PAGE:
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Portsmouth, New Hampshire is located along the Piscataqua River in Rockingham County at 43.1° north and 70.8° west. The population within the city limits is about 22000. Portsmouth is the third oldest city in the United States.

The land in the area around Portsmouth was originally the home of the Abenaki tribe. European settlers came to the area in the early 1600's, using the Isles of Shoals as a summer fishing base. The fisherman brought foreign diseases with them, which soon killed off 95% of the Abenaki tribe. English settlers first built homes in Portsmouth in 1623. Logging and fishing were early industries in the area. The English soon brought African slaves to Portsmouth, with the first arriving in 1645.

During the Revolution, gunpowder stored in Portsmouth was used in the Battle of Bunker Hill. While no battles took place in Portsmouth, the town contributed troops to the Continental Army. Portsmouth soldiers, under the command of John Stark, were crucial to victory in the Battle of Bennington.

The Portsmouth Naval Shipyard, located on Seavey Island in the middle of the Piscataqua River, is the oldest continuously operated shipyard in the United States. Thomas Jefferson authorized the purchase of the island as the site for the shipyard, and the facilities were opened in 1800. The shipyards deployed privateers to harass English merchant ships during the blockade of 1808 and the War of 1812. The shipyard would also be used in the war effort for WWI and WWII.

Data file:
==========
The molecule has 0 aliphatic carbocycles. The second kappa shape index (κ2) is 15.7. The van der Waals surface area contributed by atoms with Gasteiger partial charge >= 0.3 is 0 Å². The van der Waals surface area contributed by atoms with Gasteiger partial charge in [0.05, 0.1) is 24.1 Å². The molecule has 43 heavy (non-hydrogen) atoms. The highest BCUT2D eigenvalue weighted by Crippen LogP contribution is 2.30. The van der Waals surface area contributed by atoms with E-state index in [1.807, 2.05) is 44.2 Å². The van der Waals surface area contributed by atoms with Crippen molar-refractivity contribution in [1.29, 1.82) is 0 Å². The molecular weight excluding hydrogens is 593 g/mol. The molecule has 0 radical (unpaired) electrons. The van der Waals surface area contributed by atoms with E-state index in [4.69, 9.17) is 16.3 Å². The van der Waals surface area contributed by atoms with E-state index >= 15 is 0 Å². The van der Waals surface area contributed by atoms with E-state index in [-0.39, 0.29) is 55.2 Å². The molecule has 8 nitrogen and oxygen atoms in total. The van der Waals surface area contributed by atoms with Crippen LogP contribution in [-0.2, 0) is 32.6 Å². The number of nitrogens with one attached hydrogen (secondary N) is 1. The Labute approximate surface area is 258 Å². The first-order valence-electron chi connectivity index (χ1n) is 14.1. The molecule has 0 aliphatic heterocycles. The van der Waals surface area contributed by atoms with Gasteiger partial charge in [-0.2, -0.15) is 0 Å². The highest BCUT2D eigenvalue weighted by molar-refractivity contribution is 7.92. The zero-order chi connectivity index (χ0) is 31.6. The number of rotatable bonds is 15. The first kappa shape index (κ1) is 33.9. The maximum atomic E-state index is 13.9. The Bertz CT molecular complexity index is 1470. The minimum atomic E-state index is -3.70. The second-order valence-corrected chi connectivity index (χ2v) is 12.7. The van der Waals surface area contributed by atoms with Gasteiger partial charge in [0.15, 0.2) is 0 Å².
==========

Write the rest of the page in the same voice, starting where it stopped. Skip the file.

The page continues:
The end of the War brought about the decline of Portsmouth's shipbuilding industry, but ushered in a period of industrial growth in the area. Textile mills soon sprung up along the river, using the new railroads to export cloth to other parts of the country.

There was an effort in 1832 to turn Portsmouth into a whaling community. Starting out with a 98-foot ship, the Portsmouth Whaling Company set up business out of the city port. However, the young and inexperienced crew was not as efficient as competing whalers in Massachusetts were, and the company went bankrupt in 1839. By 1848, all whaling companies in Portsmouth had failed.

The tourism industry developed shortly after the Civil War. Vacationers from New York City and Boston soon found the New Hampshire seashore quite to their liking, and soon large summer homes and hotels covered the coastline. The first of these large hotels, Wentworth by the Sea, was built in 1874. The first tourism guide book was published in 1876 by Sarah Foster.

Prescott Park is located along the Piscataqua River in Portsmouth. Josie and Sarah Prescott donated the land to the city around 1900. The park is home to the annual Prescott Park Arts Festival. During July and August, performances by musicians and theater groups take place around the park, culminating in a large musical production.

The Treaty of Portsmouth, which ended the Russo-Japanese War, was signed in 1905. The Russians and the Japanese were invited to Portsmouth by then president Theodore Roosevelt to negotiate the peace. Portsmouth Naval Shipyard’s Building 86 was chosen as the site for the negotiations. The Negotiations began on August 8th and continued until September 5th, when the treaty was signed.

Portsmouth became a popular location for U-boat crews to surrender at the end of World War II. Four U-boats, with captain and crew, surrendered to US forces stationed at the Shipyards over a five-day period in 1945. Another U-boat anchored at the Shipyard, U-505, is now on display at Chicago's Museum of Science and Industry. Much was learned from the U-boats stationed at the shipyards, and the government soon established the Navy Center for Submarine Design and Development. The Center is home to the USS Albacore test submarine, as well as repair facilities for the Navy's Los Angeles Class Nuclear Submarines.

Portsmouth still thrives on its tourism. The summer months find the beaches crowded, and the highways full of traffic. It's proximity to Boston has given the town a small dose of suburban flair.


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